I read this the other day, a throwaway line that made me do a double take: The Cubs have never won an NLCS. Well, sure they haven’t. League championship series have only been around since 1969, and the Cubs haven’t been to a World Series since 1945. It’s a useless, obvious bit of trivia—barely a factoid—but it’s a good example of how, when we’re talking about the Cubs and their historic dearth, we’re working on timescales beyond the individual. This requires institutional memory, civic memory. Saturday will be Game 6 of the NLCS, the Cubs up 3-2, at Wrigley. That, at least, sounds sorely familiar.
Before last night’s 8-4 win in Los Angeles, the first pitch was co-thrown by Eric Karros, a Dodger for life but a Cub for a single season, 2003, and Karros keeps a souvenir from that year: A Cubs cap with a World Series patch, put in players’ lockers for the expected pennant celebration before...things happened.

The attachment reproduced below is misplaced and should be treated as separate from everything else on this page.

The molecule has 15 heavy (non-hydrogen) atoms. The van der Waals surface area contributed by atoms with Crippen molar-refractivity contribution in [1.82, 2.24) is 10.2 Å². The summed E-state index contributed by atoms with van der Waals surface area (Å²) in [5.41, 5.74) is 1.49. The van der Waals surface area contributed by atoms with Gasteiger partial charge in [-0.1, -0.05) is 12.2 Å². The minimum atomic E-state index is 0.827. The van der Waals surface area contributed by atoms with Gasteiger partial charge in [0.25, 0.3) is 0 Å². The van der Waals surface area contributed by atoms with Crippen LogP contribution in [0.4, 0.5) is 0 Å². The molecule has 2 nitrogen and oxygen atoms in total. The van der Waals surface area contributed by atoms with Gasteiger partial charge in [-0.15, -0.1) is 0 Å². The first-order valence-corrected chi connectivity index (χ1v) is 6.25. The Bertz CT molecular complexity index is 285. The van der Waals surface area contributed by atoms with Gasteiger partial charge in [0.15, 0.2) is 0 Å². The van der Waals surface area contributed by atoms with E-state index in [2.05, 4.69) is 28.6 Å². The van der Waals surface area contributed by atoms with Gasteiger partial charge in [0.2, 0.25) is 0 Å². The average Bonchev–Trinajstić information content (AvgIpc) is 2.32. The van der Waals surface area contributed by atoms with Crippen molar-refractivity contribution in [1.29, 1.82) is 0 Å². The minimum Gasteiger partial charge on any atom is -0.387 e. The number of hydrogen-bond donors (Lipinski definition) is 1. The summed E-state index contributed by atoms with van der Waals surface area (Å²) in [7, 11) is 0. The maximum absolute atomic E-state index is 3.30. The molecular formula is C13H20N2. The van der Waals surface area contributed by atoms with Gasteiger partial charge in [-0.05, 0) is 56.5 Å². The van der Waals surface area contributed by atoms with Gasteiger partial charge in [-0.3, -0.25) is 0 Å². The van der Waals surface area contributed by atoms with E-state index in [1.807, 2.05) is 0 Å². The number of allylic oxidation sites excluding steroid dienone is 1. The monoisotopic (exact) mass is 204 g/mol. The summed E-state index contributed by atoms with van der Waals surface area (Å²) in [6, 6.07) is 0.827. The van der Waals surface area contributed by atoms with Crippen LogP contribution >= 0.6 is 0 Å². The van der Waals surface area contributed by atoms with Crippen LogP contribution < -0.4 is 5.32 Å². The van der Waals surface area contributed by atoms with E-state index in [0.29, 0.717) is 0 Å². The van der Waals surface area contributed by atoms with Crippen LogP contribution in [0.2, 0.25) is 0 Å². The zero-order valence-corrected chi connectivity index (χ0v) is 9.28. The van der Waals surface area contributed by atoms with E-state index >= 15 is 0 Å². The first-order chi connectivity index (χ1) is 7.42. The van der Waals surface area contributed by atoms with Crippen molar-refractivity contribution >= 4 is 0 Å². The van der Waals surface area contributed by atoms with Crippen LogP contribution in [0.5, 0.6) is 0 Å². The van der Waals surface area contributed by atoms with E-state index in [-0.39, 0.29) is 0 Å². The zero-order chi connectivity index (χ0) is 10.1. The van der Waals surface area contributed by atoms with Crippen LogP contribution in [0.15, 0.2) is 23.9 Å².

The Cubs’ mashers are too young to care about any of that, and it’s a glorious thing. Chicago has won two straight not because they’re beating back their past, but because they’re beating the shit out of the baseball.
There’s an old saw about momentum only being as good as your next day’s starting pitcher, and though that’s a little too neat, momentum definitely operates on scales of series and games and innings, not of centuries. In Games 2 and 3, the Cubs scored no runs on six hits. In Games 4 and 5, 18 runs on 26 hits. The most obvious difference is that for the first two, they faced Clayton Kershaw and Rich Hill, and for the next two, they didn’t.
You’re going to hear a lot about a certain fan over the next few days, a hapless guy wearing a blue Cubs cap and earphones. Forget it. I mean, enjoy
it as context—what is this sport without its history?—but discard it as actor. Curses aren’t real. Ghosts aren’t real. The Cubs are a win away from their first World Series since a month after the end of World War II because they’re the best team in baseball; they’ve got three very good starting pitchers, a solid bullpen with a closer who can throw 105 mph, and a lineup full of young dudes who can slap the soul out of a ball.
And now they have to face Clayton Kershaw and Rich Hill again. If the Cubs lose, and they very well might, it won’t be because of mysticism or memory. It’ll be because baseball is a good, cruel, difficult sport, and every game is a new chance to break fans’ hearts, or to be great.